The idea was to also instantly detect and prosecute “extremely lucky” individuals (e.g., traders who constantly take a best offer in a market to drive up a share price) and monitor for price/volume movements where companies may need to make a disclosure of price sensitive information. The other drive was to implement all requirements for the Markets in Financial Instruments Directive (MiFID) in terms of transactions reports, policy calculations, and inter-regulatory reporting.

There are hundreds of known and possible illegal trading patterns (tricks), but traditional algorithmic techniques have not been able to detect their use in real time. Thus, Progress Apama is used to promptly detect insider trading, breaches of short-selling rules, wash trading, the spreading of illegal rumors followed by suspicious buying patterns, "painting the tape" to drive a stock's price up, front-running of orders, and trader collusion (with insider knowledge and “agendas” to buy across different trading venues), as well as many other common market abuses.

The point here is to detect fraud while it is occurring (not after the fact), so that regulators can detect market manipulation that is in breach of regulations in a timely manner. Hence, before a trade is placed, real-time rules should detect both illicit doings and honest mistakes (like so-called “fat-finger” errors or decimal points in the wrong places), apply real-time compliance rules, or make sure the firm is not over a certain percentile of an actively traded market.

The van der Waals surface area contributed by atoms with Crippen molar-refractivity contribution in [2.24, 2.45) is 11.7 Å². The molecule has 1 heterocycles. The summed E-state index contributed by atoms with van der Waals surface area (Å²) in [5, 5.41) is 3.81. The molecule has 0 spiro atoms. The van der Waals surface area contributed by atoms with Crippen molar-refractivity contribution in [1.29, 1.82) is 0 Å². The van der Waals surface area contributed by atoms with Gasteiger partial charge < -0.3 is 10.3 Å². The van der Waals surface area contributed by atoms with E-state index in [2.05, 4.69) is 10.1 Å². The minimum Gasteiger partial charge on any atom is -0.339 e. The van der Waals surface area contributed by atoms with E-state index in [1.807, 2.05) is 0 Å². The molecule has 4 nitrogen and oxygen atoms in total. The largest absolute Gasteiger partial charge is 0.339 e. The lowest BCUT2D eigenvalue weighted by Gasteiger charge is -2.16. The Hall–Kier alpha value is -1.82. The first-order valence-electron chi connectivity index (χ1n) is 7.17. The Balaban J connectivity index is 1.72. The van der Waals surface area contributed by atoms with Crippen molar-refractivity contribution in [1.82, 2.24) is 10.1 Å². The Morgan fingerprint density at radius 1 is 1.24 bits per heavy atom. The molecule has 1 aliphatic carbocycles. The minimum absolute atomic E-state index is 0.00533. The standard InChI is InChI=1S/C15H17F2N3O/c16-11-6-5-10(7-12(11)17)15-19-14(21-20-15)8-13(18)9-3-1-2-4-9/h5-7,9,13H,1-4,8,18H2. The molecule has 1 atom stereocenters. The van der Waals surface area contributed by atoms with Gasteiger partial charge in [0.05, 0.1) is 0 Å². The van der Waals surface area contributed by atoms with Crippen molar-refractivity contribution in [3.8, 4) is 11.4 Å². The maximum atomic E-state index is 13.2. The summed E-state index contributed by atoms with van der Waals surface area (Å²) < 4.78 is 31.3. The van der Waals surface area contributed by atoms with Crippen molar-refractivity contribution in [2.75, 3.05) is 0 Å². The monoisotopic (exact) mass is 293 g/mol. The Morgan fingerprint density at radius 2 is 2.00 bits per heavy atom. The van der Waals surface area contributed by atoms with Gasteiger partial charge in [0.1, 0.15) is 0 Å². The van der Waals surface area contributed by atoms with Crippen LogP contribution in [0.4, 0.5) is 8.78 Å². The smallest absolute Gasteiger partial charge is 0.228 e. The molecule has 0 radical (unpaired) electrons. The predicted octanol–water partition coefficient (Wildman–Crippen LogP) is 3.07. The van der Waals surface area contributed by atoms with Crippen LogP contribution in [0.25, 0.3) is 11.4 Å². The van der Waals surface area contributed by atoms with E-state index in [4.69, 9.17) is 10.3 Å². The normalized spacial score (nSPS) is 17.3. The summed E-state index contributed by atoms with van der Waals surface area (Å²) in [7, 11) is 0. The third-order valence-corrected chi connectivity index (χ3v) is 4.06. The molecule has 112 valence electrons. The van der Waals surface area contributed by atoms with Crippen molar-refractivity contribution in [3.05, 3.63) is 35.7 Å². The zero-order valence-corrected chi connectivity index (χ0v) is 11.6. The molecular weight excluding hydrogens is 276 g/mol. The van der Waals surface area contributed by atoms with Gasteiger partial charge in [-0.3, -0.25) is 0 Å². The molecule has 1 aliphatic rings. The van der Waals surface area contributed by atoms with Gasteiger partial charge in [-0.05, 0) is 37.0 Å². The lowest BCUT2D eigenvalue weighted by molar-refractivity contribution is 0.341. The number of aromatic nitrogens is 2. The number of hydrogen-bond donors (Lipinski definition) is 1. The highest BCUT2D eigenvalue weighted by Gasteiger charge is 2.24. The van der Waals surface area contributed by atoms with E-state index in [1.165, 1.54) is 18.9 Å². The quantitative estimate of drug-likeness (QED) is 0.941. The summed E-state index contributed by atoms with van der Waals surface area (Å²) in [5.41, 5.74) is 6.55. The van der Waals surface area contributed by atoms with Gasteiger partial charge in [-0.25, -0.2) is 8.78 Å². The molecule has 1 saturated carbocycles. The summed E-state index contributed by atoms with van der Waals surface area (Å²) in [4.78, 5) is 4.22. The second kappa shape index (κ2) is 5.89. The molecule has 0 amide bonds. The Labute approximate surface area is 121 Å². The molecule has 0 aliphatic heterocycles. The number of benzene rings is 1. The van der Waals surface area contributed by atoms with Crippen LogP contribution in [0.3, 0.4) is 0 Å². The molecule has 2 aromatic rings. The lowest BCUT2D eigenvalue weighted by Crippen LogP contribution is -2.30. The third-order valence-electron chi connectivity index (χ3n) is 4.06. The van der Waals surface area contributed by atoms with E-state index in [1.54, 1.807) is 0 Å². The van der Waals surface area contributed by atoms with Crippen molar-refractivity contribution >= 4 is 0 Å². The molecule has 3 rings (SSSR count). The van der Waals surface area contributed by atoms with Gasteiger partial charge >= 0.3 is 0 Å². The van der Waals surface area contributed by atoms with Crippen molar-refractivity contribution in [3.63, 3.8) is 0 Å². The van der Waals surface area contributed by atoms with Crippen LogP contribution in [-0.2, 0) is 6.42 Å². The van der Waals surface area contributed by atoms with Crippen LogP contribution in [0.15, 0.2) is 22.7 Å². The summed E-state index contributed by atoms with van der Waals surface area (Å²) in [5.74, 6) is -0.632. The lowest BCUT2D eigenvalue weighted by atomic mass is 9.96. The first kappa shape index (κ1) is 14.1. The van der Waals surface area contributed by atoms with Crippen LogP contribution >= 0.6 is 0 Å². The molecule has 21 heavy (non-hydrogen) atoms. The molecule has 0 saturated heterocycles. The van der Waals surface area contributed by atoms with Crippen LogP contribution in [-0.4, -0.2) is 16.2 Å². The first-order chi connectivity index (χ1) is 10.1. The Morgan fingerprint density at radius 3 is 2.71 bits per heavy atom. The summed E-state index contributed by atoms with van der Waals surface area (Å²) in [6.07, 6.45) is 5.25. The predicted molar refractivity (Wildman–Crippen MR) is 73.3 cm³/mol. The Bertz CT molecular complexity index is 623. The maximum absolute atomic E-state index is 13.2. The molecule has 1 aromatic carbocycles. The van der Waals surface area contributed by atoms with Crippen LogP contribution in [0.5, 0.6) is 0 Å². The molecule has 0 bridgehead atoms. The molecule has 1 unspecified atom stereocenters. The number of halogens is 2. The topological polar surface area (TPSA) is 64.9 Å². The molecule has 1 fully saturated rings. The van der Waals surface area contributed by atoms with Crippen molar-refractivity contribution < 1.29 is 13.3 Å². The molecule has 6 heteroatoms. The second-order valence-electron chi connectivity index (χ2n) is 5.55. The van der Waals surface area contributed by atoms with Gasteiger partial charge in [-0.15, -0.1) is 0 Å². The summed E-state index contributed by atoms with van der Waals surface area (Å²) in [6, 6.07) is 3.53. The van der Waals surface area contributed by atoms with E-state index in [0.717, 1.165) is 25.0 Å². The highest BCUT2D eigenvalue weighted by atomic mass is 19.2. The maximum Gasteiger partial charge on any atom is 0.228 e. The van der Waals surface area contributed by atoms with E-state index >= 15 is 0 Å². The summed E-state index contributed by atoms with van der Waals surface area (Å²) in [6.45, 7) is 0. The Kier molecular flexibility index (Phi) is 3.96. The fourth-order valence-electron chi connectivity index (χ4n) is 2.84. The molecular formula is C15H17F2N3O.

Given the need for in-depth know-how and domain expertise, Progress has teamed up with specialist consultancy Detica Group PLC (now part of BAE Systems) to encode market knowledge into algorithms that detect illegal trading patterns. Other possible examples of Apama deployments could be: the detection and prevention of credit card fraud (e.g., detecting several same-number credit card transactions at physically distant retail stores in an atypical time bracket); analyzing patterns in passenger movements (e.g., to detect potential terrorists); aviation control; and predicting the best route for vehicles such as tanks and long-haul transport.

More on Apama’s Life Under Progress Software

Beyond the original acquisition of Apama by Progress Software, there have been no further CEP products acquisitions. As part of Progress Software, however, Apama has expanded its product capabilities with enhanced visual dashboard technology, which involves the RTView technology that is provided via an original equipment manufacturer (OEM) relationship with SL.

Apama has also meanwhile gained backtesting analysis capabilities, by leveraging integration of other technology from Progress--ObjectStore. This object-oriented database is used in the Apama product as Apama EventStore, a time series database that can capture event streams (such as market data and trade execution calculations/decisions), making that data available for replay. This “TIVo”-like effect of a sort uses an application within Apama called Research Studio.

For example, as the radio frequency identification (RFID) system continuously reads each tag, Boekhandels Groep Nederland's (BGN) Selexyz retail bookstores use Progress Apama to filter out duplicate reads from incoming streams and ensure that every book is counted just once. Duplication is also prevented by reconciling the advanced shipping notice (ASN) data streams coming from the distributor.

The third and final part of this blog series will conclude with Progress Apama’s differentiating traits, future roadmap, and competitive landscape. The post will also discuss what more CEP is capable of and what it is not capable of.

In the meantime, what are your views, comments, opinions, etc. about the concept of CEP in general and about Apama per se? Can you envision leveraging the concept within your business, and in what manner?